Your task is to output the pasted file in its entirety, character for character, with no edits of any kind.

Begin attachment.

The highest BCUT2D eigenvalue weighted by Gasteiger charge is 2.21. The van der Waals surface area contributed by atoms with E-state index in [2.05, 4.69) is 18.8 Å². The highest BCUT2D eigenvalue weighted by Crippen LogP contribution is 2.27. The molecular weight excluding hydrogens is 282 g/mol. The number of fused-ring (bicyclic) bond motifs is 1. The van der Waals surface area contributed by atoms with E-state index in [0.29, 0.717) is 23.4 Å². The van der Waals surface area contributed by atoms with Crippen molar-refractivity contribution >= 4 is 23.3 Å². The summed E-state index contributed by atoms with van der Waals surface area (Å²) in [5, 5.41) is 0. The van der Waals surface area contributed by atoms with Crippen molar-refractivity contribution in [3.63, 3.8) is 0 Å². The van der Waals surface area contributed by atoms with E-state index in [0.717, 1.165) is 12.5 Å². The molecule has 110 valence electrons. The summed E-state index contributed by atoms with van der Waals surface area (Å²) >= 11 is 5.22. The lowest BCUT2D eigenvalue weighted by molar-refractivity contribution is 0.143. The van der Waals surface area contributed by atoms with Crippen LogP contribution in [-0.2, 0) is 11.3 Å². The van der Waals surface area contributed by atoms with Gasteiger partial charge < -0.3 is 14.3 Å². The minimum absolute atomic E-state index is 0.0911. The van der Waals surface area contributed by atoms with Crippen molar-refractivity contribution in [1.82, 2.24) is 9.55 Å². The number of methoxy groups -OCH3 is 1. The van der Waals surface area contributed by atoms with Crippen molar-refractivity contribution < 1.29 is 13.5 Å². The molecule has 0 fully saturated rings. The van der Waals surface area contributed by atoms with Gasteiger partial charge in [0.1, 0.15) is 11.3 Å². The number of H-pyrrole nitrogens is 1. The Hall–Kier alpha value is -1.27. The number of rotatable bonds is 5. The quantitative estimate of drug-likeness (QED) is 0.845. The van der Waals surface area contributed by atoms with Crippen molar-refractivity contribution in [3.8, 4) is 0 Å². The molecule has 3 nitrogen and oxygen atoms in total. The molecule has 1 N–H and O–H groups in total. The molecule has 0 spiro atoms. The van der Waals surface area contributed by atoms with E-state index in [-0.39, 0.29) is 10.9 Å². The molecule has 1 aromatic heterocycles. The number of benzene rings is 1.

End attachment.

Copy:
The highest BCUT2D eigenvalue weighted by Gasteiger charge is 2.21. The van der Waals surface area contributed by atoms with E-state index in [2.05, 4.69) is 18.8 Å². The highest BCUT2D eigenvalue weighted by Crippen LogP contribution is 2.27. The molecular weight excluding hydrogens is 282 g/mol. The number of fused-ring (bicyclic) bond motifs is 1. The van der Waals surface area contributed by atoms with E-state index in [0.29, 0.717) is 23.4 Å². The van der Waals surface area contributed by atoms with Crippen molar-refractivity contribution >= 4 is 23.3 Å². The summed E-state index contributed by atoms with van der Waals surface area (Å²) in [5, 5.41) is 0. The van der Waals surface area contributed by atoms with Crippen molar-refractivity contribution in [3.63, 3.8) is 0 Å². The van der Waals surface area contributed by atoms with E-state index in [0.717, 1.165) is 12.5 Å². The molecule has 110 valence electrons. The summed E-state index contributed by atoms with van der Waals surface area (Å²) >= 11 is 5.22. The lowest BCUT2D eigenvalue weighted by molar-refractivity contribution is 0.143. The van der Waals surface area contributed by atoms with Crippen LogP contribution in [-0.2, 0) is 11.3 Å². The van der Waals surface area contributed by atoms with Gasteiger partial charge < -0.3 is 14.3 Å². The minimum absolute atomic E-state index is 0.0911. The van der Waals surface area contributed by atoms with Crippen molar-refractivity contribution in [1.82, 2.24) is 9.55 Å². The number of methoxy groups -OCH3 is 1. The van der Waals surface area contributed by atoms with Crippen molar-refractivity contribution < 1.29 is 13.5 Å². The molecule has 0 fully saturated rings. The van der Waals surface area contributed by atoms with Gasteiger partial charge in [0.1, 0.15) is 11.3 Å². The number of H-pyrrole nitrogens is 1. The Hall–Kier alpha value is -1.27. The number of rotatable bonds is 5. The quantitative estimate of drug-likeness (QED) is 0.845. The van der Waals surface area contributed by atoms with Crippen molar-refractivity contribution in [3.8, 4) is 0 Å². The molecule has 3 nitrogen and oxygen atoms in total. The molecule has 1 N–H and O–H groups in total. The molecule has 0 spiro atoms. The van der Waals surface area contributed by atoms with E-state index in [-0.39, 0.29) is 10.9 Å². The molecule has 1 aromatic heterocycles. The number of benzene rings is 1.